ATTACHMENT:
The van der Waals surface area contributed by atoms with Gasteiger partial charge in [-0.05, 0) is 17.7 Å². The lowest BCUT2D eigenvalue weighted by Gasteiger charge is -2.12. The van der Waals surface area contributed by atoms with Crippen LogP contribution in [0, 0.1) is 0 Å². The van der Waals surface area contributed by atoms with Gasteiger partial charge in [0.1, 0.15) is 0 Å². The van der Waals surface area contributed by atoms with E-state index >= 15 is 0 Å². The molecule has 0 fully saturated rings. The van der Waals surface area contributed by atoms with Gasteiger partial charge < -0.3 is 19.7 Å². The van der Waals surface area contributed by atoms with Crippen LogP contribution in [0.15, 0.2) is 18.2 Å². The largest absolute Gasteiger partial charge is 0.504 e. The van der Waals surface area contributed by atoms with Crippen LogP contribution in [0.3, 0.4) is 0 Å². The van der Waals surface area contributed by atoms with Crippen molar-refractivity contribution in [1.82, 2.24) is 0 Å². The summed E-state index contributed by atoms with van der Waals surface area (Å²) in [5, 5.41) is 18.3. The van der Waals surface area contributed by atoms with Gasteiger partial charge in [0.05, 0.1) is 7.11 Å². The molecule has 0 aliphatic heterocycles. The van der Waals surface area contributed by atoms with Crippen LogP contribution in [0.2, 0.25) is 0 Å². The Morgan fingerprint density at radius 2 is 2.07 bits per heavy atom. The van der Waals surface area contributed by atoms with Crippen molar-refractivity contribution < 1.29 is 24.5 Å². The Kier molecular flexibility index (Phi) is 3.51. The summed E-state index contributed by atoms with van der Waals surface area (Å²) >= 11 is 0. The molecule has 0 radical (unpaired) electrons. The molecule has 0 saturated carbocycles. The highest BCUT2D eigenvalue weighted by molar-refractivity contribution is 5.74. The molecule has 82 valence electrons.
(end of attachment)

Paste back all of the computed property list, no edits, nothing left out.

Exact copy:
The van der Waals surface area contributed by atoms with Gasteiger partial charge in [-0.05, 0) is 17.7 Å². The lowest BCUT2D eigenvalue weighted by Gasteiger charge is -2.12. The van der Waals surface area contributed by atoms with Crippen LogP contribution in [0, 0.1) is 0 Å². The van der Waals surface area contributed by atoms with Gasteiger partial charge in [0.1, 0.15) is 0 Å². The van der Waals surface area contributed by atoms with E-state index >= 15 is 0 Å². The molecule has 0 fully saturated rings. The van der Waals surface area contributed by atoms with Gasteiger partial charge < -0.3 is 19.7 Å². The van der Waals surface area contributed by atoms with Crippen LogP contribution in [0.15, 0.2) is 18.2 Å². The largest absolute Gasteiger partial charge is 0.504 e. The van der Waals surface area contributed by atoms with Crippen LogP contribution in [0.3, 0.4) is 0 Å². The van der Waals surface area contributed by atoms with Crippen molar-refractivity contribution in [1.82, 2.24) is 0 Å². The summed E-state index contributed by atoms with van der Waals surface area (Å²) in [5, 5.41) is 18.3. The van der Waals surface area contributed by atoms with Gasteiger partial charge in [0.05, 0.1) is 7.11 Å². The molecule has 0 aliphatic heterocycles. The van der Waals surface area contributed by atoms with Crippen LogP contribution in [0.2, 0.25) is 0 Å². The Morgan fingerprint density at radius 2 is 2.07 bits per heavy atom. The van der Waals surface area contributed by atoms with Crippen molar-refractivity contribution < 1.29 is 24.5 Å². The Kier molecular flexibility index (Phi) is 3.51. The summed E-state index contributed by atoms with van der Waals surface area (Å²) >= 11 is 0. The molecule has 0 radical (unpaired) electrons. The molecule has 0 saturated carbocycles. The highest BCUT2D eigenvalue weighted by molar-refractivity contribution is 5.74. The molecule has 82 valence electrons.